\end{equation}

is convex. Here \( A \Bx + \Bb \) is an affine function (\(F(\Bx)\). This is the image of a (convex) unit ball, through an affine map.

Earlier saw when defining ellipses

\begin{equation}\label{eqn:convexOptimizationLecture5:160}
\By = P^{1/2} \Bx + \Bx_c
\end{equation}

Example :

\begin{equation}\label{eqn:convexOptimizationLecture5:180}
\setlr{ \Bx | \Norm{ A \Bx + \Bb } \le 1 },
\end{equation}

is convex. This can be seen by writing

\begin{equation}\label{eqn:convexOptimizationLecture5:200}
\begin{aligned}
\setlr{ \Bx | \Norm{ A \Bx + \Bb } \le 1 }
&=
\setlr{ \Bx | \Norm{ F(\Bx) } \le 1 } \\
&=
\setlr{ \Bx | F(\Bx) \in \mathcal{B} },
\end{aligned}
\end{equation}

where \( \mathcal{B} = \setlr{ \By | \Norm{\By} \le 1 } \). This is the pre-image (under \(F()\)) of a unit norm ball.

Example:

\begin{equation}\label{eqn:convexOptimizationLecture5:220}
\setlr{ \Bx \in \mathbb{R}^n | x_1 A_1 + x_2 A_2 + \cdots x_n A_n \le \mathcal{B} }
\end{equation}

where \( A_i \in S^m \) and \( \mathcal{B} \in S^m \), and the inequality is a matrix inequality. This is a convex set. The constraint is a “linear matrix inequality” (LMI).

This has to do with an affine map:

\begin{equation}\label{eqn:convexOptimizationLecture5:240}
F(\Bx) = B – 1 x_1 A_1 – x_2 A_2 – \cdots x_n A_n \ge 0
\end{equation}

(positive semi-definite inequality). This is a mapping

\begin{equation}\label{eqn:convexOptimizationLecture5:480}
F : \mathbb{R}^n \rightarrow S^m,
\end{equation}

since all \( A_i \) and \( B \) are in \( S^m \).

This \( F(\Bx) = B – A(\Bx) \) is a constant and a factor linear in x, so is affine. Can be written

\begin{equation}\label{eqn:convexOptimizationLecture5:260}
\setlr{ \Bx | B – A(\Bx) \ge 0 }
=
\setlr{ \Bx | B – A(\Bx) \in S^m_{+} }
\end{equation}

This is a pre-image of a cone of PSD matrices, which is convex. Therefore, this is a convex set.

Separating hyperplanes

Theorem: Separating hyperplanes

If \( S, T \subseteq \mathbb{R}^n \) are convex and disjoint
i.e. \( S \cup T = 0\), then
there exists on \( \Ba \in \mathbb{R}^n \) \( \Ba \ne 0 \) and a \( \Bb \in \mathbb{R}^n \) such that

\begin{equation*}
\Ba^\T \Bx \ge \Bb \, \forall \Bx \in S
\end{equation*}

and
\begin{equation*}
\Ba^\T \Bx < \Bb \,\forall \Bx \in T.
\end{equation*}

An example of a hyperplanes that separates two sets and two sets that are not separable is sketched in fig 1.1

Proof in the book.

Theorem: Supporting hyperplane
If \( S \) is convex then \( \forall x_0 \in \partial S = \textrm{cl}(S) \ \textrm{int}(S) \), where
\( \partial S \) is the boundary of \( S \), then \( \exists \) an \( \Ba \ne 0 \in \mathbb{R}^n \) such that \( \Ba^\T \Bx \le \Ba^\T x_0 \, \forall \Bx \in S \).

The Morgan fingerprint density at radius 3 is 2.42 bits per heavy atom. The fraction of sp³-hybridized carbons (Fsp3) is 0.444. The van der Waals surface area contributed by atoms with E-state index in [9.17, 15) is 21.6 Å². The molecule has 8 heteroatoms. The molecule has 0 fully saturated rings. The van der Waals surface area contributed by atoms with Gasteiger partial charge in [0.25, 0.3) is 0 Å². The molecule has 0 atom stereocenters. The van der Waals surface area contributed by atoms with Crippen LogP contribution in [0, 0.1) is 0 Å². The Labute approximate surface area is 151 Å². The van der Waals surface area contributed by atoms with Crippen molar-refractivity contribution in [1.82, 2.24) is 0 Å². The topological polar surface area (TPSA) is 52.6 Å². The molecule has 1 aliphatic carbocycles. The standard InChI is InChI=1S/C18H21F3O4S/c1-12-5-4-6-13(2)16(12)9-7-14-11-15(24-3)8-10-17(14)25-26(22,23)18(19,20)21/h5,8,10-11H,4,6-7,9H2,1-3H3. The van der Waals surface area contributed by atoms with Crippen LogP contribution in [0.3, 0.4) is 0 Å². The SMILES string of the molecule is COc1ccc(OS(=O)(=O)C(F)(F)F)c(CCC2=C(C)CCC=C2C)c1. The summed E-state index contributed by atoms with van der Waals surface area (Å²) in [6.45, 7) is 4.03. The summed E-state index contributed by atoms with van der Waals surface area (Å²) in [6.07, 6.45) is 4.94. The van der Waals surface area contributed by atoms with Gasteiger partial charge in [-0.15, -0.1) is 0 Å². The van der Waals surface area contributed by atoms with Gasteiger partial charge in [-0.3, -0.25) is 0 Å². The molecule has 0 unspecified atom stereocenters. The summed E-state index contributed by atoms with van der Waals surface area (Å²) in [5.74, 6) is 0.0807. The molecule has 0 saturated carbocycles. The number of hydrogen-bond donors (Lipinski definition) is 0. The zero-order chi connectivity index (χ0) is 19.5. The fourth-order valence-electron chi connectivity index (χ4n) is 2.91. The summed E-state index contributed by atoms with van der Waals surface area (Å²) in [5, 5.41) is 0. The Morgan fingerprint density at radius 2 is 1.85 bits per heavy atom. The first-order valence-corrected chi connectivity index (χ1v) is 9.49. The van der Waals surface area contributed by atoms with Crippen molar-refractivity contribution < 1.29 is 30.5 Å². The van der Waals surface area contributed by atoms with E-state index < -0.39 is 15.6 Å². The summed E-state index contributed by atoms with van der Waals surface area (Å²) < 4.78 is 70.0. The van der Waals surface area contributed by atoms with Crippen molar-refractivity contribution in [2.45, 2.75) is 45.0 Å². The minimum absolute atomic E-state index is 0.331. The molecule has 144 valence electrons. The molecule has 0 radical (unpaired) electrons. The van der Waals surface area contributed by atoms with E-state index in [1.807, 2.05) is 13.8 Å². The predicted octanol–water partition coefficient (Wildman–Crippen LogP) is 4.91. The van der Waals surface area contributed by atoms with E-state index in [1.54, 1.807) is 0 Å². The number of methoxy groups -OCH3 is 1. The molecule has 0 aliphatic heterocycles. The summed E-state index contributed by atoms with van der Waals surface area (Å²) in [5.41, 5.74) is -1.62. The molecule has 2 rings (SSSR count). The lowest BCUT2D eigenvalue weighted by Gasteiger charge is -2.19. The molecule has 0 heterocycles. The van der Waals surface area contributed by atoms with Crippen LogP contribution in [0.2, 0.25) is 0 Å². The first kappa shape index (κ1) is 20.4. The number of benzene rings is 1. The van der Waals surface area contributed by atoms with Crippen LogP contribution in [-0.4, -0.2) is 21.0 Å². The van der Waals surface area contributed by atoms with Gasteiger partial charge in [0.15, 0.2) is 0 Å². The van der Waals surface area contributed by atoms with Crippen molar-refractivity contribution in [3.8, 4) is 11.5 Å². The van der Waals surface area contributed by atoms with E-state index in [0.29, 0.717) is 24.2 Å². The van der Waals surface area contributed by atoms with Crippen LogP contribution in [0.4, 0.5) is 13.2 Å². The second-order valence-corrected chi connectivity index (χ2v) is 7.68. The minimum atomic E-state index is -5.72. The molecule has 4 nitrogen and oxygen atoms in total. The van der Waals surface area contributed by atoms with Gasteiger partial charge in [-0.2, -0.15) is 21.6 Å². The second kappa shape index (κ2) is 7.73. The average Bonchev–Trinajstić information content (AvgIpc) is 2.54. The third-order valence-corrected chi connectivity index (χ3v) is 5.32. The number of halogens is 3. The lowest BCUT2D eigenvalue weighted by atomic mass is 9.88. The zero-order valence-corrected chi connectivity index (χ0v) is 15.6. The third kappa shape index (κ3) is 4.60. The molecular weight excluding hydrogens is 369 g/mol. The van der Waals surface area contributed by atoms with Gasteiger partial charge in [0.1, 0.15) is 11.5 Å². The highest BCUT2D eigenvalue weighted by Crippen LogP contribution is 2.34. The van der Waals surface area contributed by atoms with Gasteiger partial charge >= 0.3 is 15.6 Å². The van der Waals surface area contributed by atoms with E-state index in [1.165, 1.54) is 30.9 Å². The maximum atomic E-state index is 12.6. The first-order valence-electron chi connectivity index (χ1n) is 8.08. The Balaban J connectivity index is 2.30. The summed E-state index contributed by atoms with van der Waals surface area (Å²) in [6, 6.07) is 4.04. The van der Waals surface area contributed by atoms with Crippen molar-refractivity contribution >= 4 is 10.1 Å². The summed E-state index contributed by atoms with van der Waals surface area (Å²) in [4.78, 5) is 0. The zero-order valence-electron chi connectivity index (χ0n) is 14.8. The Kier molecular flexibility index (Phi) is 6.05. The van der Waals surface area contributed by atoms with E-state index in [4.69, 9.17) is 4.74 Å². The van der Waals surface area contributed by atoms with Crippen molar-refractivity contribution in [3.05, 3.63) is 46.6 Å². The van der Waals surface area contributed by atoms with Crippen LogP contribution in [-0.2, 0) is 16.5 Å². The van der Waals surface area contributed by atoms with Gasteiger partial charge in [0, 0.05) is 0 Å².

Here \( \ \) denotes “without”.

An example is sketched in fig. 3, for which

fig. 3. Supporting hyperplane.

  • The vector \( \Ba \) perpendicular to tangent plane.
  • inner product \( \Ba^\T (\Bx – \Bx_0) \le 0 \).

A set with a supporting hyperplane is sketched in fig 4a whereas fig 4b shows that there is not necessarily a unique supporting hyperplane at any given point, even if \( S \) is convex.

 

fig 4a. Set with supporting hyperplane.

 

fig 4b. No unique supporting hyperplane possible.

basic definitions of convex functions

Theorem: Convex functions
If \( F : \mathbb{R}^n \rightarrow \mathbb{R} \) is defined on a convex domain (i.e. \( \textrm{dom} F \subseteq \mathbb{R}^n \) is a convex set), then \( F \) is convex if \( \forall \Bx, \By \in \textrm{dom} F \), \( \forall \theta \in [0,1] \in \mathbb{R} \)

\begin{equation}\label{eqn:convexOptimizationLecture5:340}
F( \theta \Bx + (1-\theta) \By \le \theta F(\Bx) + (1-\theta) F(\By)
\end{equation}

An example is sketched in fig. 5.

 

fig. 5. Example of convex function.

Remarks

  • Require \( \textrm{dom} F \) to be a convex set. This is required so that the function at the point \( \theta u + (1-\theta) v \) can be evaluated. i.e. so that \( F(\theta u + (1-\theta) v) \) is well defined. Example: \( \textrm{dom} F = (-\infty, 0] \cup [1, \infty) \) is not okay, because a linear combination in \( (0,1) \) would be undesirable.
  • Parameter \( \theta \) is “how much up” the line segment connecting \( (u, F(u) \) and \( (v, F(v) \). This line segment never below the bottom of the bowl.
    The function is \underlineAndIndex{concave}, if \( -F \) is convex.
    i.e. If the convex function is flipped upside down. That is\begin{equation}\label{eqn:convexOptimizationLecture5:360}
    F(\theta \Bx + (1-\theta) \By ) \ge \theta F(\Bx) + (1-\theta) F(\By) \,\forall \Bx,\By \in \textrm{dom} F, \theta \in [0,1].
    \end{equation}
  • a “strictly” convex function means \(\forall \theta \in [0,1] \)\begin{equation}\label{eqn:convexOptimizationLecture5:380}
    F(\theta \Bx + (1-\theta) \By ) < \theta F(\Bx) + (1-theta) F(\By).
    \end{equation}
  • Strictly concave function \( F \) means \( -F \) is strictly convex.